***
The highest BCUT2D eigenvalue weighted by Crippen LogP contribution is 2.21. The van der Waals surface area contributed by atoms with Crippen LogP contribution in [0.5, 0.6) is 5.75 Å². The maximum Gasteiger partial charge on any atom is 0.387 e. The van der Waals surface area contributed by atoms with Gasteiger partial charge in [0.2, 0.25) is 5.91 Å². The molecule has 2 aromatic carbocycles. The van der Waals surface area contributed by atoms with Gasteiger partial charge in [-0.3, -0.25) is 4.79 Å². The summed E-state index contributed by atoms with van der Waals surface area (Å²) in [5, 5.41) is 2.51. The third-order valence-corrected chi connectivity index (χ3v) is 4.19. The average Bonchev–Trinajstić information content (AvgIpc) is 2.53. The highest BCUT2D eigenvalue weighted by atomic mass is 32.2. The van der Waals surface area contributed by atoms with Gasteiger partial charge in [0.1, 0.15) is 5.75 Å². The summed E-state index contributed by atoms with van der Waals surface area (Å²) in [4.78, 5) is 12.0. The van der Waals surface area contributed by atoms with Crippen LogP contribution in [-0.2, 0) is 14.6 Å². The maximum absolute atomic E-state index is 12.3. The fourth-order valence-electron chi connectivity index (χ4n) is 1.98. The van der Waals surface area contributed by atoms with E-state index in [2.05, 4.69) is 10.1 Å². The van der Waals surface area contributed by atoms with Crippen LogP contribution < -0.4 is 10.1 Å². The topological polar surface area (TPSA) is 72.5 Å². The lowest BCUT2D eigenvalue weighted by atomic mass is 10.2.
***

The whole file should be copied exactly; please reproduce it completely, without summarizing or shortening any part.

The highest BCUT2D eigenvalue weighted by Crippen LogP contribution is 2.21. The van der Waals surface area contributed by atoms with Crippen LogP contribution in [0.5, 0.6) is 5.75 Å². The maximum Gasteiger partial charge on any atom is 0.387 e. The van der Waals surface area contributed by atoms with Gasteiger partial charge in [0.2, 0.25) is 5.91 Å². The molecule has 2 aromatic carbocycles. The van der Waals surface area contributed by atoms with Gasteiger partial charge in [-0.3, -0.25) is 4.79 Å². The summed E-state index contributed by atoms with van der Waals surface area (Å²) in [5, 5.41) is 2.51. The third-order valence-corrected chi connectivity index (χ3v) is 4.19. The average Bonchev–Trinajstić information content (AvgIpc) is 2.53. The highest BCUT2D eigenvalue weighted by atomic mass is 32.2. The van der Waals surface area contributed by atoms with Gasteiger partial charge in [0.1, 0.15) is 5.75 Å². The summed E-state index contributed by atoms with van der Waals surface area (Å²) in [4.78, 5) is 12.0. The van der Waals surface area contributed by atoms with Crippen LogP contribution in [-0.2, 0) is 14.6 Å². The maximum absolute atomic E-state index is 12.3. The fourth-order valence-electron chi connectivity index (χ4n) is 1.98. The van der Waals surface area contributed by atoms with E-state index in [2.05, 4.69) is 10.1 Å². The van der Waals surface area contributed by atoms with Crippen LogP contribution < -0.4 is 10.1 Å². The topological polar surface area (TPSA) is 72.5 Å². The lowest BCUT2D eigenvalue weighted by atomic mass is 10.2.